NSA’s Verizon record grab is “critical” for anti-terrorism says White House

Jun 6, 2013
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Controversial phone record collecting by Verizon on behalf of the National Security Agency has been defended by the White House, with an unofficial comment from the Obama administration describing such data as "a critical tool" against terrorism. Reports that Verizon had handed over swathes of telephone records broke this week, with the carrier apparently ordered by the NSA on an "ongoing, daily basis" to reveal in-depth log details. Now, the AP reports, the White House has defended such data collection.

Phone logs are "a critical tool in protecting the nation from terrorist threats" the unnamed spokesperson said, when asked about the report, though declined to confirm the arrangement between Verizon and the NSA. However, they were eager to point out that the data being collected does not include actual recordings of calls. "On its face," they highlighted, "the order reprinted in the article does not allow the government to listen in on anyone's telephone calls."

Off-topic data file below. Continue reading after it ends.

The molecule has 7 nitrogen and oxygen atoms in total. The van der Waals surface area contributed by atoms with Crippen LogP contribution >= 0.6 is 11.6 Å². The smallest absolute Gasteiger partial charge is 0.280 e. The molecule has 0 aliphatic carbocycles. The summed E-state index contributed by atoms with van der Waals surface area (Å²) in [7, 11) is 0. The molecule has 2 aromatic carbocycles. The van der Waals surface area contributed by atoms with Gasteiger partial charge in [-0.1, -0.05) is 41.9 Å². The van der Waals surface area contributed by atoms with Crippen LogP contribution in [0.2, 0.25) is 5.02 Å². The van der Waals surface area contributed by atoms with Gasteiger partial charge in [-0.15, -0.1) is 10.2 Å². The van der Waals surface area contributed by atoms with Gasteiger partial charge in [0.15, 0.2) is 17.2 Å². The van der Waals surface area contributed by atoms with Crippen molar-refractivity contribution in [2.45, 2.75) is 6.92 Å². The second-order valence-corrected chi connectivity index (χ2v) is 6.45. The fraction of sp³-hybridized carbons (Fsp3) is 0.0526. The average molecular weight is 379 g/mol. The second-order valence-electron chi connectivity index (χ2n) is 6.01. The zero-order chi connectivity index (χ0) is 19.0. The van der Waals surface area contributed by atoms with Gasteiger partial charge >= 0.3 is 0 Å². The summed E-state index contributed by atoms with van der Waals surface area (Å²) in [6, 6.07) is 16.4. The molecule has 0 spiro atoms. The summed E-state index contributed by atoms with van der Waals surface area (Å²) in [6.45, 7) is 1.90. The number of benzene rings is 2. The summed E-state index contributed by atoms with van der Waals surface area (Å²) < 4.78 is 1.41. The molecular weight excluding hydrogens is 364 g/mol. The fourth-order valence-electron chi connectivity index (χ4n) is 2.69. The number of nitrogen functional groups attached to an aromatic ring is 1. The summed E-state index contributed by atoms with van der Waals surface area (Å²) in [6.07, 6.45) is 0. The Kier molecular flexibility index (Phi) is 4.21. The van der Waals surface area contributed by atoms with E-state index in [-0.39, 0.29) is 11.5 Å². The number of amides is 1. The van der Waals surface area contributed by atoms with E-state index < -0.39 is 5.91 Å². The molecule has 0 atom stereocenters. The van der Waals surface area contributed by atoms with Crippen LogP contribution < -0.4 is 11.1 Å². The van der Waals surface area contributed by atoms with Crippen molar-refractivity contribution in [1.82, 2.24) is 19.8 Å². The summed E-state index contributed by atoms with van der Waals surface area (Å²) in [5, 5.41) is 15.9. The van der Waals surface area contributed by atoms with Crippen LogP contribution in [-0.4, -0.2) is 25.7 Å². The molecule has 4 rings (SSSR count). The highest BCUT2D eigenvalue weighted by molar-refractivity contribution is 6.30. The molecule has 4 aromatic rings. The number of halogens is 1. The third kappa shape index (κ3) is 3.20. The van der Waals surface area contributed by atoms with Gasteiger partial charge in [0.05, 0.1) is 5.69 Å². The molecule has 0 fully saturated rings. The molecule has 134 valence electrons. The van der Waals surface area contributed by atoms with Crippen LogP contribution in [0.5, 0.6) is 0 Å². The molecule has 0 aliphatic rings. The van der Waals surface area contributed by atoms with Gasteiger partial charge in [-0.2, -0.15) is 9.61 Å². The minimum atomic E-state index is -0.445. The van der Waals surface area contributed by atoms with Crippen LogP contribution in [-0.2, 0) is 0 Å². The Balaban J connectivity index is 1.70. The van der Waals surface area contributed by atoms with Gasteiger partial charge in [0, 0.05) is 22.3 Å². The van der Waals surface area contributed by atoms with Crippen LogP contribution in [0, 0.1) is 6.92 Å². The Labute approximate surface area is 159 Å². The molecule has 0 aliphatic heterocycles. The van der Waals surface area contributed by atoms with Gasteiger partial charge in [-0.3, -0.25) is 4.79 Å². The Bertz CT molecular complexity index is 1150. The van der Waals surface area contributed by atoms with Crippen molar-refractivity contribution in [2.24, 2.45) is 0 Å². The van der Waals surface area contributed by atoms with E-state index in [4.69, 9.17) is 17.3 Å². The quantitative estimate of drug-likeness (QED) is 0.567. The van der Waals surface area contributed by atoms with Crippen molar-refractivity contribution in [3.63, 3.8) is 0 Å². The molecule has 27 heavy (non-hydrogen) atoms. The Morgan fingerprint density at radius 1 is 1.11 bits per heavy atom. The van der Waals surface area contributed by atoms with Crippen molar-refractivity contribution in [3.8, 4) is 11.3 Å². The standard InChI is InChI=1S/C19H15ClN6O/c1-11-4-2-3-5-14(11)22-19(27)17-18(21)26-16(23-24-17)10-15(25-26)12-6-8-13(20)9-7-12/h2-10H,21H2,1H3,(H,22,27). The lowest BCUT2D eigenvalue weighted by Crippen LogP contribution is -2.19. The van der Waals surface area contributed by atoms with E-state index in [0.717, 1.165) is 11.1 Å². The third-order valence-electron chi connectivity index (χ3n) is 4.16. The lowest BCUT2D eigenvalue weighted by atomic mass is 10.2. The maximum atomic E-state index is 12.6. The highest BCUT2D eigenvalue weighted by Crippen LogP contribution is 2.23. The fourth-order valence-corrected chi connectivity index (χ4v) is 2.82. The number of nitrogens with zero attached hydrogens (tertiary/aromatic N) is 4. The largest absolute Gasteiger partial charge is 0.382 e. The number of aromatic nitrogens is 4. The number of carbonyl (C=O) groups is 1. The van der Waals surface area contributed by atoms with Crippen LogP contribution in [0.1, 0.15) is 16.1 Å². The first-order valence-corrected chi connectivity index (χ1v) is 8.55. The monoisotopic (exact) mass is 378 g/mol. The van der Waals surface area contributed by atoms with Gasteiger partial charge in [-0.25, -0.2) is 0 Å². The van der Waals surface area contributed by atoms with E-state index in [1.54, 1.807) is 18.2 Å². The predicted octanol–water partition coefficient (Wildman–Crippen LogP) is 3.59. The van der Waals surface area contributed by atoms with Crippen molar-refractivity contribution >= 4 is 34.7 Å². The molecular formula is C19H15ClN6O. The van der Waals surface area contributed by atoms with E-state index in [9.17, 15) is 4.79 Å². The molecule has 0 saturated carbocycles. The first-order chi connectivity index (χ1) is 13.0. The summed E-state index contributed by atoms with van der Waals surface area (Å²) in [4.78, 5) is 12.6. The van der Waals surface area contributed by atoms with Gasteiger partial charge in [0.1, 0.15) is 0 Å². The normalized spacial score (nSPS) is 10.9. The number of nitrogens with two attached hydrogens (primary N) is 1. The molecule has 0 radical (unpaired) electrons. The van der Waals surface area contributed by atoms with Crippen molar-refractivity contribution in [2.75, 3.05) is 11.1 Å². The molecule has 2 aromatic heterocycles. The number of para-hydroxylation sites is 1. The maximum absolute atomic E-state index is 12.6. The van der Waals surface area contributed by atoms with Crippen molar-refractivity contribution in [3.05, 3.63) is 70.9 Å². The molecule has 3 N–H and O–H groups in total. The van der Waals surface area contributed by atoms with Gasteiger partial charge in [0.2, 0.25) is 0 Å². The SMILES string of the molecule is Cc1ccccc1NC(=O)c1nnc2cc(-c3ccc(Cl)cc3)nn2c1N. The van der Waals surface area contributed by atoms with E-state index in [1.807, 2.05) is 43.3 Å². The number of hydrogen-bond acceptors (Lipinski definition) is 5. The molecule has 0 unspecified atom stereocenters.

Instead, the logs contain pretty much all of the other salient facts about the communications. Verizon's files include the source and receiver phone numbers, the location data of those on the call, when the call took place and how long it lasted, as well as any other "unique identifiers" that the carrier keeps.

Although sifting through phone records is a common part of police work, prompting the outcry this time around is the extent of the data collection by the NSA. The court order, granted in secret by the Foreign Intelligence Surveillance Court back on April 25, covers millions of Verizon subscribers, rather than specific targets, and is enacted regardless of whether they are accused of a crime or terrorist intent.

The White House source - said to be a "senior" staff member - discussed the matter unofficially, as there is currently still no official comment on the tapping allegations. The NSA also has no comment, and Verizon has declined to speak on the matter.

Still uncertain is whether other US carriers have been served with a similar order, collecting data from other networks.


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